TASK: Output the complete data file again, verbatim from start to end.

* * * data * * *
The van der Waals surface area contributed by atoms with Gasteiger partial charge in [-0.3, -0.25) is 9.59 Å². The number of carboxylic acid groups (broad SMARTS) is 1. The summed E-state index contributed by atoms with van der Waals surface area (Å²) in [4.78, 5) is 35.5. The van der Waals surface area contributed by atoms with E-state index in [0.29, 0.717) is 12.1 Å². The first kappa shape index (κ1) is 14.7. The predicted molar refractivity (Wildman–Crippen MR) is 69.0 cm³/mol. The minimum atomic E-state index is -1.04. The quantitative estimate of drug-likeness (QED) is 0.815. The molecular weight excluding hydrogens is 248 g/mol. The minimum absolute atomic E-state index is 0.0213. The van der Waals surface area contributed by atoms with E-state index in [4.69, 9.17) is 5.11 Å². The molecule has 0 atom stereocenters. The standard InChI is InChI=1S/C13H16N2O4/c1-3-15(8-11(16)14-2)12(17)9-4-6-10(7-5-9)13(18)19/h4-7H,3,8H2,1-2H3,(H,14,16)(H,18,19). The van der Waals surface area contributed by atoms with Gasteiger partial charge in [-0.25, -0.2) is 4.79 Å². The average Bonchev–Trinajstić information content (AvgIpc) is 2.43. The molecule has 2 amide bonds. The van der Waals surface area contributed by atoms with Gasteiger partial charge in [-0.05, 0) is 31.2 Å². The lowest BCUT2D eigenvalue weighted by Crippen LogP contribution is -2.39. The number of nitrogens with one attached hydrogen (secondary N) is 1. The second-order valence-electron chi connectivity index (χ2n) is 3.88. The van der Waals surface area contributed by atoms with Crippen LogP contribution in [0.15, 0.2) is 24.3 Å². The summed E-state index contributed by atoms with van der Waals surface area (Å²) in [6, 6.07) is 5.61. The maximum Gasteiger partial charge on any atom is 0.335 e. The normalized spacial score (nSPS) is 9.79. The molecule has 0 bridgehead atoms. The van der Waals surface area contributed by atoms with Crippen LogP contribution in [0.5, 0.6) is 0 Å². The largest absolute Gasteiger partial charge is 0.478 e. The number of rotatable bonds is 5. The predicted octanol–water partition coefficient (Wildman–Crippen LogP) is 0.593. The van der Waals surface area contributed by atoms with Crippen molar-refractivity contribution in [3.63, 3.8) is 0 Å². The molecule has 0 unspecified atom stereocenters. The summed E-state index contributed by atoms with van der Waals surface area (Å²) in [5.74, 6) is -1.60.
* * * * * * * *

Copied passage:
The van der Waals surface area contributed by atoms with Gasteiger partial charge in [-0.3, -0.25) is 9.59 Å². The number of carboxylic acid groups (broad SMARTS) is 1. The summed E-state index contributed by atoms with van der Waals surface area (Å²) in [4.78, 5) is 35.5. The van der Waals surface area contributed by atoms with E-state index in [0.29, 0.717) is 12.1 Å². The first kappa shape index (κ1) is 14.7. The predicted molar refractivity (Wildman–Crippen MR) is 69.0 cm³/mol. The minimum atomic E-state index is -1.04. The quantitative estimate of drug-likeness (QED) is 0.815. The molecular weight excluding hydrogens is 248 g/mol. The minimum absolute atomic E-state index is 0.0213. The van der Waals surface area contributed by atoms with E-state index in [4.69, 9.17) is 5.11 Å². The molecule has 0 atom stereocenters. The standard InChI is InChI=1S/C13H16N2O4/c1-3-15(8-11(16)14-2)12(17)9-4-6-10(7-5-9)13(18)19/h4-7H,3,8H2,1-2H3,(H,14,16)(H,18,19). The van der Waals surface area contributed by atoms with Gasteiger partial charge in [-0.25, -0.2) is 4.79 Å². The average Bonchev–Trinajstić information content (AvgIpc) is 2.43. The molecule has 2 amide bonds. The van der Waals surface area contributed by atoms with Gasteiger partial charge in [-0.05, 0) is 31.2 Å². The lowest BCUT2D eigenvalue weighted by Crippen LogP contribution is -2.39. The number of nitrogens with one attached hydrogen (secondary N) is 1. The second-order valence-electron chi connectivity index (χ2n) is 3.88. The van der Waals surface area contributed by atoms with Crippen LogP contribution in [0.15, 0.2) is 24.3 Å². The summed E-state index contributed by atoms with van der Waals surface area (Å²) in [6, 6.07) is 5.61. The maximum Gasteiger partial charge on any atom is 0.335 e. The normalized spacial score (nSPS) is 9.79. The molecule has 0 bridgehead atoms. The van der Waals surface area contributed by atoms with Crippen LogP contribution in [0.5, 0.6) is 0 Å². The largest absolute Gasteiger partial charge is 0.478 e. The number of rotatable bonds is 5. The predicted octanol–water partition coefficient (Wildman–Crippen LogP) is 0.593. The van der Waals surface area contributed by atoms with Crippen molar-refractivity contribution in [3.63, 3.8) is 0 Å². The molecule has 0 unspecified atom stereocenters. The summed E-state index contributed by atoms with van der Waals surface area (Å²) in [5.74, 6) is -1.60.